I attribute the change in the market to the hit show “Friends.” Specifically to the pilot episode, “The One Where Monica Gets a Roommate.” You remember the scene, Ross says, “I don't want to be single, okay? I just... I just- I just wanna be married again!” Enter Rachel, frantic and in a wedding gown.
Sure, industry analysists will say it is because of a busier lifestyle, or attribute it to more casual living, a preference for dishwasher friendly dinnerware, but I think it is because in 1994, on TV, Rachel Green walked into Central Perk, sat on an old orange sofa (probably purchased from an estate sale) and said she was more turned on by a gravy boat than by the man she left at the alter.
After all introductions, Rachel explains, “Oh God... well, it started about a half hour before the wedding. I was in the room where we were keeping all the presents, and I was looking at this gravy boat. This really gorgeous Limoges gravy boat. When all of a sudden I realized that I was more turned on by this gravy boat than by Barry! And then I got really freaked out, and that's when it hit me: how much Barry looks like Mr. Potato Head. You know, I mean, he always looked familiar, but... Anyway, I just had to get out of there, and I started wondering “Why am I doing this, and who am I doing this for?”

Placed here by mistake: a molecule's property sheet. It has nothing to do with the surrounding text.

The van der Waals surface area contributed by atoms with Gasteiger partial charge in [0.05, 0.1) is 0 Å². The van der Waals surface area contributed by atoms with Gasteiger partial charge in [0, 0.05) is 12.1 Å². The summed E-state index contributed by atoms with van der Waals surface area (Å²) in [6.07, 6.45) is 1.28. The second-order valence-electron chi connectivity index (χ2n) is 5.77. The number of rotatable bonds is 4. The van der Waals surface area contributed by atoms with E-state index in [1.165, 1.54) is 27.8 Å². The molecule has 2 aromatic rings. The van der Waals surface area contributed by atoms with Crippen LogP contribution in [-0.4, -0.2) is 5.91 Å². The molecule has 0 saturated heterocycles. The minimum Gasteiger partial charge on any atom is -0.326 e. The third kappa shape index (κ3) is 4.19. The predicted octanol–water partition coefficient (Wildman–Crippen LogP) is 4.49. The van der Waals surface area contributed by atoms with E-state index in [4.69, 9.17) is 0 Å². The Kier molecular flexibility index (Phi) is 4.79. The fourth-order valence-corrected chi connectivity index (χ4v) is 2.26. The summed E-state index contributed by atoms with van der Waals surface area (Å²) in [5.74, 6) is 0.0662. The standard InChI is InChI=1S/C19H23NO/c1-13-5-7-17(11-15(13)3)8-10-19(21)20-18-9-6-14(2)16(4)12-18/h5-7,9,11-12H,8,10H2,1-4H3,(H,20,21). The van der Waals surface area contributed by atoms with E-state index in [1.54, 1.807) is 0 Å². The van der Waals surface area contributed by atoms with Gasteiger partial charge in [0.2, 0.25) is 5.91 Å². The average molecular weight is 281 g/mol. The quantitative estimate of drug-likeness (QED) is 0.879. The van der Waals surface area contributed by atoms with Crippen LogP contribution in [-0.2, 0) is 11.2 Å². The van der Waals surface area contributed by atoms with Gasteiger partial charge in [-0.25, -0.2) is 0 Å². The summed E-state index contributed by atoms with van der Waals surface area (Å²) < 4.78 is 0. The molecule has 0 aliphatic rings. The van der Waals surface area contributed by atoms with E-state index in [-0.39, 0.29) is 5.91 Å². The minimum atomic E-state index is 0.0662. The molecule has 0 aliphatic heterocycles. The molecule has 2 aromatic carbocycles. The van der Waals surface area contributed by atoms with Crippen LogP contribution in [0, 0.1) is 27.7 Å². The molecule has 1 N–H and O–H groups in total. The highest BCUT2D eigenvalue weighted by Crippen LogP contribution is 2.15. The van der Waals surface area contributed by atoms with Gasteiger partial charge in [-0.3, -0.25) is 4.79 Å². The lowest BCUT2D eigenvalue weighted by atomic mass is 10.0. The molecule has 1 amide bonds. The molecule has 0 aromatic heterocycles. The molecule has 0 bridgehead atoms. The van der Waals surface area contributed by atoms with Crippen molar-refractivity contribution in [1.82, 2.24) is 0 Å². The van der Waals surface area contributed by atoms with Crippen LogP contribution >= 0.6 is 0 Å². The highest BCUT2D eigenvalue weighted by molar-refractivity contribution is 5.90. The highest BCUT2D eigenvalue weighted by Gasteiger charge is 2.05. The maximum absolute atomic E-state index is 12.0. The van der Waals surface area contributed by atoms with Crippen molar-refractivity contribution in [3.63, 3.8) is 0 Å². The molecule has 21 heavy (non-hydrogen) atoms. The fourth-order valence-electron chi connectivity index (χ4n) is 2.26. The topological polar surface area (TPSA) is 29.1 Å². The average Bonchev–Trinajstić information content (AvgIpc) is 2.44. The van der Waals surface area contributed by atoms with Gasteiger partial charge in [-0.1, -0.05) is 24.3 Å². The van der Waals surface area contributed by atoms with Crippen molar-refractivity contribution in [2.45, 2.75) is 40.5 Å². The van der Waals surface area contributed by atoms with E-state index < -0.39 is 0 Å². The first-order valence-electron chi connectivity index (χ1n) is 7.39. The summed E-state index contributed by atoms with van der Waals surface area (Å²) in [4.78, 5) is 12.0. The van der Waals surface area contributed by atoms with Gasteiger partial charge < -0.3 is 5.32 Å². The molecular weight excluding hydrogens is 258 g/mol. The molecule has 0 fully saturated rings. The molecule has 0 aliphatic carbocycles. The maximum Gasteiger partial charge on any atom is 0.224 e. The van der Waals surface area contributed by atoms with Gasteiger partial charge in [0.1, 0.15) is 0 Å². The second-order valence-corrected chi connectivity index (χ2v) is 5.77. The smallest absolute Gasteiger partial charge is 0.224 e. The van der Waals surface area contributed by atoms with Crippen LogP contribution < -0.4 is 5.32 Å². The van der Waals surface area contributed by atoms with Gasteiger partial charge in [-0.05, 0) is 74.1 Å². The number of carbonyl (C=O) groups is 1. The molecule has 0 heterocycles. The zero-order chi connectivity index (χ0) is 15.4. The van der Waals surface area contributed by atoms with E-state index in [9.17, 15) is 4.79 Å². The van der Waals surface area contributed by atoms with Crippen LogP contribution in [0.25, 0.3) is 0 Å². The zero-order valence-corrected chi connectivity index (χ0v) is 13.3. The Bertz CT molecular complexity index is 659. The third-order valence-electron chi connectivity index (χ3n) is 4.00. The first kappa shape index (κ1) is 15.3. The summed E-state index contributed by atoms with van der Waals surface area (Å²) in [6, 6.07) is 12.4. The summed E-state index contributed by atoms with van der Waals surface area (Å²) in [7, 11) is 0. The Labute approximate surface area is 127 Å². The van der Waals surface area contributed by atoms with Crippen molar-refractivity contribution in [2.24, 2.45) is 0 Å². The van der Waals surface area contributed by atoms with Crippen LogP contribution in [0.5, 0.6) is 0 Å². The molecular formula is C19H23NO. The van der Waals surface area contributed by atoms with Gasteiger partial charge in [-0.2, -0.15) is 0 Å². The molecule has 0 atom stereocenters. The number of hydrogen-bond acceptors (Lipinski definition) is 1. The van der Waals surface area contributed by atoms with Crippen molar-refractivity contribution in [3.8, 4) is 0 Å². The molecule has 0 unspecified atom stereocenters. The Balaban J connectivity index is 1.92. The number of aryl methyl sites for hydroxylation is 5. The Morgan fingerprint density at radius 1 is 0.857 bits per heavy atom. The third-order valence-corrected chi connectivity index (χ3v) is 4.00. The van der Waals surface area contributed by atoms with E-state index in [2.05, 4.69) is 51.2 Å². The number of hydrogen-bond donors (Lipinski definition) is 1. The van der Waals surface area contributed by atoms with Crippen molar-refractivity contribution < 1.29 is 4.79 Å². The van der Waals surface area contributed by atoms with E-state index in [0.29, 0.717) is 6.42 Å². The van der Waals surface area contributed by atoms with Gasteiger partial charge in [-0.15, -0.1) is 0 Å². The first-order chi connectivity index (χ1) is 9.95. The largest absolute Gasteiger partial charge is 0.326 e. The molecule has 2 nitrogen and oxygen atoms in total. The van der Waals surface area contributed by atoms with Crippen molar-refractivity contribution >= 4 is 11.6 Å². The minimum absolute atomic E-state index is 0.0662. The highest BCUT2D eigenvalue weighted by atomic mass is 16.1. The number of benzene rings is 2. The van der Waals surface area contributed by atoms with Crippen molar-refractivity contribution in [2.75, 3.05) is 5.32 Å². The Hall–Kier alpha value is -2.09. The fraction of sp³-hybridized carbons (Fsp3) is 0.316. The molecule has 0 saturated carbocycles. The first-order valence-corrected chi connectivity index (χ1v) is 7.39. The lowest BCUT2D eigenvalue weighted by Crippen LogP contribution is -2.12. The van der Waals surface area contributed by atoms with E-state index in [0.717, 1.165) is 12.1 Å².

Instantly, we realize that Rachel trades the Limoges gravy boat, a metaphor for her mother’s life, father’s expectations, and all the things she should want, for an opportunity to be independent, single and live life on her terms. Her terms come with purple walls, mismatched chairs, eclectic décor and an enviable simpler lifestyle.
So many estates are heavily laden with table top accoutrements, including table linens, fine china, silver, and crystal. At the end of sales, most of these items remain to be sent to an auction house.
A trend begins – toss the gravy boat! And, because trends are an evolution, a process… Rachel tosses her Limoges gravy boat in 1994 and a new table top trend begins by 2001. A category called “casual Luxury” emerged. Suddenly the billion dollar fine china industry in 2001 dwindles to a mere $345 million by 2005. Today, it is nearly impossible to give fine china away.